Something I have been trying to improve in the last few years has been making a conscious effort to give in ways I've found difficult in the past. Two very concrete ways I think I can be more charitable is in 1) attitude and 2) money. One area in which I find it easy to be charitable, in comparison, is time, a resource I unfortunately have a tendency to squander as well.
A quote about charity from Maya Angelou's "Letter to my Daughter" that stuck with me went something like this:
The charitable say in effect, 'I seem to have more than I need and you seem to have less than you need. I would like to share my excess with you.' Fine, if my excess is tangible, money or goods, and fine if not, for I learned that to be charitable with gestures and words can bring enormous joy and repair injured feelings.
I found this statement powerful, as it pointed out to me a clear gap between where I am, now, and where I should be, or want to be. Part of it is just wanting to be a more decent human being but most of it is wanting to be a better Christian, and do a better job of living up to the character God expects from me as I walk in the world (though I fail miserably, most of the time). I try not to impose my beliefs on others (ironically enough, I felt a bit oppressed the other day when talking to a couple of rabidly atheist friends), and especially through this blog, but this particular topic is impossible to separate from my faith.
I will probably explore the subject of charity through kindness in another post, but for now I want to explore the more traditional or popular notion of charity, that being charitable with my money. Firstly, I don't think it is only up to the rich to be charitable. Back in my Hollywood days when I was making pennies, I found it very difficult to part with my money because it truly was hard-earned, and scarce besides. I am not proud of it, because I do think it's important to give, even if it is a little, especially to cultivate a 'habit' of giving. When I complained to a friend several years ago about how difficult it was to tithe on such a low income, she looked at me squarely and asked, "won't it be more difficult when you are making more money and 10% means $8,000 instead of $2500?"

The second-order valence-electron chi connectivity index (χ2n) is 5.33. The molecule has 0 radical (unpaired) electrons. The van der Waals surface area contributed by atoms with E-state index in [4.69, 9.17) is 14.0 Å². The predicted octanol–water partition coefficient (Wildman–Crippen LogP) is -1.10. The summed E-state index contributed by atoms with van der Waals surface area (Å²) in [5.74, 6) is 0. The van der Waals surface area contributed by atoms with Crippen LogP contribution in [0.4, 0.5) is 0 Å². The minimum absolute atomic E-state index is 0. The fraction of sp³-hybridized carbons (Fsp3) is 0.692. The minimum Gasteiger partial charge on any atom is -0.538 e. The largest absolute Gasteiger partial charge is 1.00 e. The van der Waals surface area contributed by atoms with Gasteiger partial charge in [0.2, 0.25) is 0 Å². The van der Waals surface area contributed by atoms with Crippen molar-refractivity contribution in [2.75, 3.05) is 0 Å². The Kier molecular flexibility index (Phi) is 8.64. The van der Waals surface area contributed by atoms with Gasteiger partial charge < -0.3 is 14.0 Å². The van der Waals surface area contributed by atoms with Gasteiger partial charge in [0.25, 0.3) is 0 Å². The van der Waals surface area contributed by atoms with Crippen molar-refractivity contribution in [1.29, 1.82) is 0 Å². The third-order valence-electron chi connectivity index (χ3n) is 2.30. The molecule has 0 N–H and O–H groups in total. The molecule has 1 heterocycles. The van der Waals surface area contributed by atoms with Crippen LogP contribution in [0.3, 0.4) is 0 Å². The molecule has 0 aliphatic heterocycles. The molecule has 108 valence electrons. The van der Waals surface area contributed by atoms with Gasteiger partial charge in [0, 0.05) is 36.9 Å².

I don't think I've even gotten to the point where I am giving 10%, but looking back, it probably is a bit easier now that I'm living a little more comfortably. At any rate, the end of the year is a good chance for me to look back and "true up."
And so, I put this question to you wise folks: if you were inclined to give, where would you give it? The easiest answer for me is my old church in Mountain View, which I believe is doing some truly good and amazing work, from workshops that help people managing their debt to support groups for women with a relative who is incarcerated.
But this year I'd like to expand the possible list of recipients, not only for my personal giving but for anyone who's reading this, who might be interested in giving as well. I also prefer to focus on organizations that aren't traditionally popular among the wealthy or otherwise "chic." I'm especially interested in learning more about organizations that focus on seniors and the elderly, as they seem to comprise a relatively ignored population (sure not as popular as babies, women and various specific diseases).
Here's a list of organizations I find compelling, but I'd love to hear of some other worthy organizations you might have come across:
- Asylum Access (helps those oppressed by political turmoil navigate the legal systems in their country of refuge)
- Doctors Without Borders and Reporters Without Borders
- WWF (that would be World Wildlife Fund, not Worldwide Wrestling Federation)
- The Mango Tree
- Heifer International
- American Red Cross
- Union of Concerned Scientists
- World Vision
Update: Wow thanks everyone for all the additional suggestions! Here are some more ideas from various people:
- CityTeam Ministries (homeless outreach in SF and other major cities)
- Glide Memorial Methodist Church (homeless outreach in SF) - interesting I'd never heard of it before.
- SEED schools
- Polaris Project
- Arlington Free Clinic
- Childrens Hunger Fund
- Education Pioneers
- Dress for Success
- e3 Partners
- A Single Drop
- Habitat for Humanity
- William J. Clinton Foundation
- Amnesty International
- Just a Drop
- Room to Read
- Taproot Foundation